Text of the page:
IT started as a cough which later turned into a fever with high temperature. Bonita Mukyala, a first time mother, was seated at the verandah soothing her irritable little Linnet to sleep.
Suddenly, Linnetâ€™s eyes rolled back. She stiffened, jerked and foam was coming out of Linnetâ€™s mouth. Panic-stricken Mukyala rushed baby Linnet to a nearby clinic. After examination, the doctors told Mukyala that Linnet was experiencing febrile convulsions.
Dr Angelina Kakooza, a paediatrician with the department of paediatrics and child health, Mulago Hospital, says febrile convulsions are abnormal involuntary contractions of the muscles mostly seen in a certain seizure disorder like the rapid shaking of the body.
Dr. Kakooza says febrile convulsions are a common disorder and about 4-5% of the population get them. She adds that they are common in children between three months and six years.
â€œFebrile convulsions are associated with high temperature caused by illnesses like malaria, viral infections such as cough, flu and ear infections,â€ she explains. â€œThe rapid rise in the temperature upsets the normal brain activities causing stiffening followed by jerking movements.â€
However, Dr Kakooza is quick to say that not all children who get fever suffer from febrile convulsions. She attributes the convulsions to genetic predisposition. She says they are common in first degree relatives for example mother, father and siblings.
Dr. Kakooza says convulsions cause panic among mothers, especially if they are happening for the first time or when one has little knowledge about the condition.
Kakooza explains that a child experiencing febrile convulsions cannot respond to voices, stiffens, rolls eyes exposing the white part, has head spasms, breathes with difficulty, jerks the limbs and the child has foam on the mouth. He also falls down and becomes unconscious.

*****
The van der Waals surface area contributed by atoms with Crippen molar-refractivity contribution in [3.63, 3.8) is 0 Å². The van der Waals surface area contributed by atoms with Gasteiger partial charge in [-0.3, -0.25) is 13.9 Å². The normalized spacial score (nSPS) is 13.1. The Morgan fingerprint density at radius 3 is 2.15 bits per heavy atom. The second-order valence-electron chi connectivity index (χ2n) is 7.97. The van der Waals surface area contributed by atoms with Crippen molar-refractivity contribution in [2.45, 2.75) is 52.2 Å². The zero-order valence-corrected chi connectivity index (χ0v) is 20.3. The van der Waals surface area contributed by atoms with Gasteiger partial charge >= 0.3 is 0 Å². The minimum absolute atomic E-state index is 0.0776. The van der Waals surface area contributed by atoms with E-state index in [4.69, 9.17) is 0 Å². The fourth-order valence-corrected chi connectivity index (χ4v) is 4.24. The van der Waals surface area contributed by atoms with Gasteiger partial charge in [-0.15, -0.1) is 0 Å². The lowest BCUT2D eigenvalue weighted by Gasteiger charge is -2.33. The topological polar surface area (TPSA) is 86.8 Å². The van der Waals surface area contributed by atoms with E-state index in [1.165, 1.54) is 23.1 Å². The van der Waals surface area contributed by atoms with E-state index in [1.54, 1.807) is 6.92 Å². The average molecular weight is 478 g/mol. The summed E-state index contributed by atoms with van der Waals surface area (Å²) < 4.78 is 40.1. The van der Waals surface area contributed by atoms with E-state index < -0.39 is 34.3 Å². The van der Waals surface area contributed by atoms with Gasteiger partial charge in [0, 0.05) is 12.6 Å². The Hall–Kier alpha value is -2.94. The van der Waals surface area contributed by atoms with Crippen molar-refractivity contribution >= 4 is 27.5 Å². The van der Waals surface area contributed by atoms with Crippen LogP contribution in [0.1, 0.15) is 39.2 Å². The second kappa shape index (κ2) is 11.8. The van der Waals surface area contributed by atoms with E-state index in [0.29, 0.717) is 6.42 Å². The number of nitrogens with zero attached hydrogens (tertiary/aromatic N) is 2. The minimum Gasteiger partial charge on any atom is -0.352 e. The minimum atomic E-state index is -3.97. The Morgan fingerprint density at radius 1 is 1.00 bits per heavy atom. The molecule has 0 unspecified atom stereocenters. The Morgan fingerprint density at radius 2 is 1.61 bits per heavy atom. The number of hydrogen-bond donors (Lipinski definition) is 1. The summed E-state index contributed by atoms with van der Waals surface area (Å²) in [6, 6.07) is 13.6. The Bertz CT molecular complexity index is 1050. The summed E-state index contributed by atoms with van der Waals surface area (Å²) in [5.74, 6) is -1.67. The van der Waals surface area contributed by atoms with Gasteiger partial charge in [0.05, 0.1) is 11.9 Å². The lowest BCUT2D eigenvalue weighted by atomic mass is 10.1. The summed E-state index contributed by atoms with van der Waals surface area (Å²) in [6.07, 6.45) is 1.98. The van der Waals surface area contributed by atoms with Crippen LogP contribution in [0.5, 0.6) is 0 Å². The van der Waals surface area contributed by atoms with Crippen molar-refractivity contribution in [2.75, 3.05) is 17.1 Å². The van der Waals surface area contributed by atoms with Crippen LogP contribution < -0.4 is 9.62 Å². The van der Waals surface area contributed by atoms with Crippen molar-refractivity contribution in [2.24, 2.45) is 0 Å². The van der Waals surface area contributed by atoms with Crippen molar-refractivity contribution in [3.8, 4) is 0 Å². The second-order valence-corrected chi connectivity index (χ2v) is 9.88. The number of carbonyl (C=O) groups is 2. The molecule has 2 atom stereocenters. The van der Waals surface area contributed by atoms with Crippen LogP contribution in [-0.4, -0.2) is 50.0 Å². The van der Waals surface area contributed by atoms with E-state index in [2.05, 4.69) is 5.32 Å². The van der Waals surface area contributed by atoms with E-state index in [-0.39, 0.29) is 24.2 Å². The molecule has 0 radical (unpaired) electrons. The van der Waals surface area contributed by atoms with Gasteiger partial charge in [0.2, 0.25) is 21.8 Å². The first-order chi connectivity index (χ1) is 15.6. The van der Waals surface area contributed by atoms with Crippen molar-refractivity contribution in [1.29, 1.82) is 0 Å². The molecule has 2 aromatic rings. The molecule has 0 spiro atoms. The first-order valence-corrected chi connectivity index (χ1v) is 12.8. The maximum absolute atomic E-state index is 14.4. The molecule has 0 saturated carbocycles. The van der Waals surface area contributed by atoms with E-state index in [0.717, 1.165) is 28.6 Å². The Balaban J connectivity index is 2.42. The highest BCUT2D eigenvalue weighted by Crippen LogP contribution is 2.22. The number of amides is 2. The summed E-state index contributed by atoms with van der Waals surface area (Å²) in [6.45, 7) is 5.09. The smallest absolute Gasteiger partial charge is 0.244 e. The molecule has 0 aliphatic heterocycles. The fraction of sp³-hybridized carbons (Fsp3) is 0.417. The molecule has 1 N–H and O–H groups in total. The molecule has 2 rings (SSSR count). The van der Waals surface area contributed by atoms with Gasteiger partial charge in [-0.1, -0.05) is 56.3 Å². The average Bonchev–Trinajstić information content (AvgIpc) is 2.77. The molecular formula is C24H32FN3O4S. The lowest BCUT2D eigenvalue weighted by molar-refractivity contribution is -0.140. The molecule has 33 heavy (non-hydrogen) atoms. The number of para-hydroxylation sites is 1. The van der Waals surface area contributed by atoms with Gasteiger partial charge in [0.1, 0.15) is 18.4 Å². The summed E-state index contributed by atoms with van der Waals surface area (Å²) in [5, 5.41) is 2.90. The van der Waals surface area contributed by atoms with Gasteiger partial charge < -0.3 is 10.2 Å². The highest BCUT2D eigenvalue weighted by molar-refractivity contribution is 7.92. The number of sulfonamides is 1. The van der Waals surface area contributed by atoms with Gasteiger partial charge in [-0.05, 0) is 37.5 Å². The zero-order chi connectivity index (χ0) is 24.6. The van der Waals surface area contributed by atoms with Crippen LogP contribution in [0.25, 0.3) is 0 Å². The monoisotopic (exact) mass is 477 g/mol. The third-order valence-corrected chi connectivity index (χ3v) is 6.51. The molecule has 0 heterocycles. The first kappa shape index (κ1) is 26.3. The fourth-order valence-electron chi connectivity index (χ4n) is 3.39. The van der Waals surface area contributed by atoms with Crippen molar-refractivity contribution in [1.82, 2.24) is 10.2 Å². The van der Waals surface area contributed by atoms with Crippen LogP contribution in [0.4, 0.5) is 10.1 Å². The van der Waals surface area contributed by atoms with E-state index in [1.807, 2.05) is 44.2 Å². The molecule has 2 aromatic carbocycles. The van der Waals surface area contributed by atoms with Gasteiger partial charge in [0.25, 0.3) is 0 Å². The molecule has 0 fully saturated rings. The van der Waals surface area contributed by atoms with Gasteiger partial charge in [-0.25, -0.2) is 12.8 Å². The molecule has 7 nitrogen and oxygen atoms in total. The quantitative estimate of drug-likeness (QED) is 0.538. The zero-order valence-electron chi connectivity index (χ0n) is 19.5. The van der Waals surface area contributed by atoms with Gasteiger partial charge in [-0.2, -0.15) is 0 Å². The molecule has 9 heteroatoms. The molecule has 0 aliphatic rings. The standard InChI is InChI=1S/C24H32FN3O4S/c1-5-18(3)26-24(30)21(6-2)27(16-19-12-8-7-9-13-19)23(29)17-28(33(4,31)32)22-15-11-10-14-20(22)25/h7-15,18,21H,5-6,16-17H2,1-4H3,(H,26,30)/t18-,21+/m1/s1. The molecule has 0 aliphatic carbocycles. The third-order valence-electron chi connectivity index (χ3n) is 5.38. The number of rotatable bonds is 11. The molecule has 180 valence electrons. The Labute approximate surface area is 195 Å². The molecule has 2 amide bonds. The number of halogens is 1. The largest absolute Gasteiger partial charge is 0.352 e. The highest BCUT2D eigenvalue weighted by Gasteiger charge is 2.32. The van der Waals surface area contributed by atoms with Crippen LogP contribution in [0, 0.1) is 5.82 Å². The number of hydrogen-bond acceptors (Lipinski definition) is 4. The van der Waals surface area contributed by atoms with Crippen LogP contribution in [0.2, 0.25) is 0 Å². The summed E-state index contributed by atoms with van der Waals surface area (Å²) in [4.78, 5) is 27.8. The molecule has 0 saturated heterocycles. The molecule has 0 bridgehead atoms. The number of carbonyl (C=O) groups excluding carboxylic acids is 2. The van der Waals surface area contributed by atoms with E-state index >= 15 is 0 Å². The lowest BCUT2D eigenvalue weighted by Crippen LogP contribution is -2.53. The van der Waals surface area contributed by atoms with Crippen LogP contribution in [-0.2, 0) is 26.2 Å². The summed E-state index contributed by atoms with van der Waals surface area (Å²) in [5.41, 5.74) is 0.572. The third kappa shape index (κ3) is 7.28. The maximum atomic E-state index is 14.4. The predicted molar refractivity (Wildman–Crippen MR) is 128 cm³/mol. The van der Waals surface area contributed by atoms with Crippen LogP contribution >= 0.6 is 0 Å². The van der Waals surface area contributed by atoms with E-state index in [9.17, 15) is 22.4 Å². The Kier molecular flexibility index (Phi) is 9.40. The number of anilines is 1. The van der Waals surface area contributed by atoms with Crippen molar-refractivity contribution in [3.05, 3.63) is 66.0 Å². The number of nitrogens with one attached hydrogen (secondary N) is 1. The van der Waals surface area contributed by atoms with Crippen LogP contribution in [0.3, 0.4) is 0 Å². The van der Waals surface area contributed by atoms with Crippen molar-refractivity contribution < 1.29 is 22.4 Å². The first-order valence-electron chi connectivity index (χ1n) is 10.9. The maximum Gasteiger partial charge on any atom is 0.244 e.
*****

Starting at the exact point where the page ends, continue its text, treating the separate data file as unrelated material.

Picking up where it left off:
Although febrile convulsions do not cause brain injury, Kakooza says other risks can arise if proper care is not taken to ensure comfort and non-obstruction of the childâ€™s airway.
Injury is one such risk if a patient falls on a sharp object and bites the tongue. Chocking can also result from swallowing what the patient has vomited.
First aid for febrile convulsions
Despite the fear and panic caused by febrile convulsions, Dr. Kakooza says it is advisable to remain calm and carry out the following steps.
Leave the child on the ground. Only move the child in case he is dangerous position
Loosen any tight clothes on the child
lRemove anything the child may have in the mouth. It could be a toy or food
Do not put anything for example garlic or spoons in the childâ€™s mouth. Doing so could lead the blockage of the airway or causing fractures of the teeth
Remove any sharp objects near the child to avoid injuries when the child jerks
Lay the child on the sides in case it vomits to prevent swallowing the vomit.
Do not restrain the child from convulsing by holding the limbs because it may cause injury
Open the windows if the room is hot
Lift the chin if the child has difficulty in breathing
When the convulsions stop, take the child to hospital for check-up to stop the seizures and establish the cause of the fever.
Prevention of convulsions
Dr. Kajumba Muganga, a paediatrician at St. Catherine Clinic, advises parents to keep the childâ€™s temperature low when ill. Here are tips to control temperature.
Place a wet cloth on the babyâ€™s forehead or sponge the baby using lukewarm water.
Do not overdress the baby. The babyâ€™s temperature rises when dressed in layers of warm clothes. Instead, use a light blanket or sheet to cover the baby.
Keep the room cool but do not expose the baby to direct coldness.
Give the baby plenty of fluids to prevent dehydration. A baby with a high temperature is likely to lose body fluids through perspiration.
Dr. Kajumba cautions against leaving fevers unattended for more than 24 hours.
What causes convulsions?